Watches World - Men's and women's Richard Mille watches.
The cost of Richard Mille watches starts from $80,000 and reaches several million when it comes to some of the most "exotic" specimens. The brand annually produces at least several models, the price of which exceeds $ 1,000,000, and the average prices for tourbillon watches range from $ 500,000 to $ 800,000. These are very impressive sums even for the world of premium watches. Therefore, the most common question among potential buyers and everyone who is interested in the watch world is: "Why are Richard Mille watches so expensive?".
Does this mean that Richard Mille products have such a high intrinsic value that it justifies such prices? Or are there other factors that allow the brand, and very successfully by the way, to request such money for each individual copy? Many experts asked the same question, tried to figure out how the production of these watches was organized and even directly asked the company's employees about it, including the top management and Richard Millet himself. In this article we will talk about what conclusions they came to, what secrets they managed to uncover that allow Richard Mille to continue to market watches for the most elite buyers who are ready to buy incredibly expensive models one after another.
The founder of the company Richard Mill himself is one of the main reasons for the success of the brand. For a variety of reasons, we can say that without him, the company would not have been able to become and remain what it is today. We will also pay attention to how other employees support Richard Millet's own efforts to promote the brand, but first we will pay a little attention to the background and general context. R. Mill began his professional career in the watchmaking world during the so-called The "quartz crisis" is a time when the traditional Swiss mechanical watch industry was threatened with extinction due to the appearance of cheaper electronic quartz watches, which began to be mass-produced in Asia.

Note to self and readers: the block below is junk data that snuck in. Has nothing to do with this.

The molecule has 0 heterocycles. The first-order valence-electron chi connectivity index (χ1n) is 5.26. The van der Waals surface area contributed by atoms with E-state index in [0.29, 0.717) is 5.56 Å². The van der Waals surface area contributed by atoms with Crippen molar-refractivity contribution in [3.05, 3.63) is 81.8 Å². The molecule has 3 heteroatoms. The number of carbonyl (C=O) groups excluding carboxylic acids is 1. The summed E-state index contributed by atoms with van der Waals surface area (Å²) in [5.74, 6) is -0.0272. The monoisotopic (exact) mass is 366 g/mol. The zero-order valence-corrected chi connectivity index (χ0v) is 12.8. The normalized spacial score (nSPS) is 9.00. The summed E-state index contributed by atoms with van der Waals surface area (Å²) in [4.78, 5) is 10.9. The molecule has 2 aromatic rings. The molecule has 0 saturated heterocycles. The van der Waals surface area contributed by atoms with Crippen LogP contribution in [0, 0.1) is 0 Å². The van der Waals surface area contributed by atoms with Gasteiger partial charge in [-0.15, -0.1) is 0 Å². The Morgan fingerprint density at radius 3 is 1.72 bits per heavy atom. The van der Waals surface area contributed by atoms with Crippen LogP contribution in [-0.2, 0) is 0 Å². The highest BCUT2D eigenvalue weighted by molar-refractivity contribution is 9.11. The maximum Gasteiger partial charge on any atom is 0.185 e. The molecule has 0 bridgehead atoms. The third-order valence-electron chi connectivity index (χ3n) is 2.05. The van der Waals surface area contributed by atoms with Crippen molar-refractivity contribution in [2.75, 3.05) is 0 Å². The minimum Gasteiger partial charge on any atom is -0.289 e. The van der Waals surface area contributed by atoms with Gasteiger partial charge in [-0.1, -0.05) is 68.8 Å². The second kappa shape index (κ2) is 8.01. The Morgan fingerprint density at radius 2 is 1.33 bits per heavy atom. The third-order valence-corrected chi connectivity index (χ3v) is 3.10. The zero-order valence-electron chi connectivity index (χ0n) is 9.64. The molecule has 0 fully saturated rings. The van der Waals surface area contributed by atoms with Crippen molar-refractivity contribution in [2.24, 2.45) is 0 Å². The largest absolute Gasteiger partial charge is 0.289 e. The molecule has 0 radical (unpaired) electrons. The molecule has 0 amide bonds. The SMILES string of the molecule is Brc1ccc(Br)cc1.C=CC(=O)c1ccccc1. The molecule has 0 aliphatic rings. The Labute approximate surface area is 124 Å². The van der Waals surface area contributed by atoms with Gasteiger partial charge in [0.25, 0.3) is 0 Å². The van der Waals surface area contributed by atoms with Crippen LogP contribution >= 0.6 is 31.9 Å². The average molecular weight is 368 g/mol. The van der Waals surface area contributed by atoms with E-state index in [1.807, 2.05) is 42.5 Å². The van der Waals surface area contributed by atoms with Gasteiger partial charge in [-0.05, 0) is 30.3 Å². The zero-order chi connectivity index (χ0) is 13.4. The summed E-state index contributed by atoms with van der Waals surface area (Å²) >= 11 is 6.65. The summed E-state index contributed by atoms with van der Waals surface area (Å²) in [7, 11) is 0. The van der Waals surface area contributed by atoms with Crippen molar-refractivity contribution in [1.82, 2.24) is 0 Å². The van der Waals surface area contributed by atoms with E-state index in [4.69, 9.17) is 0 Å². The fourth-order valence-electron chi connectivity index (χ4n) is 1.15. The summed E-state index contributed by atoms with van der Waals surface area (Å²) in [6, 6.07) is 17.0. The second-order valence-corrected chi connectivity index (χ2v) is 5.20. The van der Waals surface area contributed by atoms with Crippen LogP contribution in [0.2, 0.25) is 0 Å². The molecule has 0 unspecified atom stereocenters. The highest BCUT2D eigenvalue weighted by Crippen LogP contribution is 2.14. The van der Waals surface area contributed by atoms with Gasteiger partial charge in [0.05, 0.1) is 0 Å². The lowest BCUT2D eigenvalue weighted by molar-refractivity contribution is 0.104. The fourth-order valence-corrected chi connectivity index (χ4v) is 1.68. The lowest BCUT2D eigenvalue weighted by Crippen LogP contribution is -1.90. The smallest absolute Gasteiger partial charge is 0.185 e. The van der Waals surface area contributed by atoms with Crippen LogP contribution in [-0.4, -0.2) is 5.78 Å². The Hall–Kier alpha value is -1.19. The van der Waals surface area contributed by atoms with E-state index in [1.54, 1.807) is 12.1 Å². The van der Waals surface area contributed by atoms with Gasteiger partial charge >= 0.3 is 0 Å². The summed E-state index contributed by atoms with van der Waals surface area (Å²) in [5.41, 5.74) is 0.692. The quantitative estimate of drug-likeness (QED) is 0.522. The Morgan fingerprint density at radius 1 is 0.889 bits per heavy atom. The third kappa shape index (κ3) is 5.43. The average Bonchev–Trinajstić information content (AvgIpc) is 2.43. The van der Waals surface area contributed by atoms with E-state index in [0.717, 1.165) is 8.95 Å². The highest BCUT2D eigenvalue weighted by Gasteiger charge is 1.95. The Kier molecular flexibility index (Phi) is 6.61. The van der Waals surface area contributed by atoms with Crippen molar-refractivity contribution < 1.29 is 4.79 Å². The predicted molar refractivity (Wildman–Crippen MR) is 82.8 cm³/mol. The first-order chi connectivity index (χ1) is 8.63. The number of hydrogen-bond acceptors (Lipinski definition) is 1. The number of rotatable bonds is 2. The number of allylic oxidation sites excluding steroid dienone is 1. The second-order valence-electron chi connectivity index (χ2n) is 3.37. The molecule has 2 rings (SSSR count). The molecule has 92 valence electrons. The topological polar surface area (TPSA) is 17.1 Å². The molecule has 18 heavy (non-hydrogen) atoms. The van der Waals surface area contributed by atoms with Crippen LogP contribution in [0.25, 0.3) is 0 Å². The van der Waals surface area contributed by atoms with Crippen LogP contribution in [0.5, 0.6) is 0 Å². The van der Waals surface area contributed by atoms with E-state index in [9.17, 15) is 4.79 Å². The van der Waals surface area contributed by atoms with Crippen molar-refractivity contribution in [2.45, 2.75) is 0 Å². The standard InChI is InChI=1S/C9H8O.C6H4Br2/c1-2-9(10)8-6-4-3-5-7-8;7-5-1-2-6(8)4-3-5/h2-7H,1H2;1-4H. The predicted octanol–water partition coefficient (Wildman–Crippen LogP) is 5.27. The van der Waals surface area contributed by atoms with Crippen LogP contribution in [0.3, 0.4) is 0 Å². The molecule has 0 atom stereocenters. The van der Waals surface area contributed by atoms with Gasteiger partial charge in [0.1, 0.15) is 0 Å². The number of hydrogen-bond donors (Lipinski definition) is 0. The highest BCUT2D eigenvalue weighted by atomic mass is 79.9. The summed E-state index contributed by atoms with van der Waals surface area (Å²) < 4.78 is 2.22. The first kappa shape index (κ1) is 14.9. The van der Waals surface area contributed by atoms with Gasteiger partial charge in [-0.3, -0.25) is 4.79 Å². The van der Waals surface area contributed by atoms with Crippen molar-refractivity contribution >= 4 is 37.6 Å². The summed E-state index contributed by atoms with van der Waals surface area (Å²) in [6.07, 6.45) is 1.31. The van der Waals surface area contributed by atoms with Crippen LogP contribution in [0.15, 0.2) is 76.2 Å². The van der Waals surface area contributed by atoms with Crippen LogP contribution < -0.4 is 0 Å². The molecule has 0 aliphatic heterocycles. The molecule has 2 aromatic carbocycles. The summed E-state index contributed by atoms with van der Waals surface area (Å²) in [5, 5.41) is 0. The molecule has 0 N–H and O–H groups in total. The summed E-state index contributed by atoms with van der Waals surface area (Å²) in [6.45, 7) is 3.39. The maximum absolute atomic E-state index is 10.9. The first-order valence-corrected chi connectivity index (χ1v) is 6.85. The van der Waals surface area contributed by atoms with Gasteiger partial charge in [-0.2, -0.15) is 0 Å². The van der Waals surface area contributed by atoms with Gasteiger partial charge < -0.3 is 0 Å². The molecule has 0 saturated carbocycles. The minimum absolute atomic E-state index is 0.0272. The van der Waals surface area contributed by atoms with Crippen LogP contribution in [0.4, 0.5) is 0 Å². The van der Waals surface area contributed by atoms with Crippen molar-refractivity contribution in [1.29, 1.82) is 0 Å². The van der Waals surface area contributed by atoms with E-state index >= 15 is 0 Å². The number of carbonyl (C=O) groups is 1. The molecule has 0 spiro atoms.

Moreover, R. Mill himself worked for a company that was eventually sold to Seiko, one of those Japanese watch companies that was not only regarded as almost the main enemy of Swiss factories (only recently the Swiss finally began to forgive Japanese competitors for past grievances), but was also among the few players, which aggressively bought up traditional watch brands. All that time, throughout the 1980s, and especially in their first half, it was very difficult for traditional manufacturers of mechanical watches, which, in order to survive, had to somehow transform. For example, at that time Switzerland accounted for only 3% of the global watch market. And these 3% mainly and almost completely included the most expensive models of premium watches. The problem was that, in fact, the only type of products that Swiss brands produced and sold were luxury watches, comparable more to jewelry than to a useful thing, and only the richest people bought them.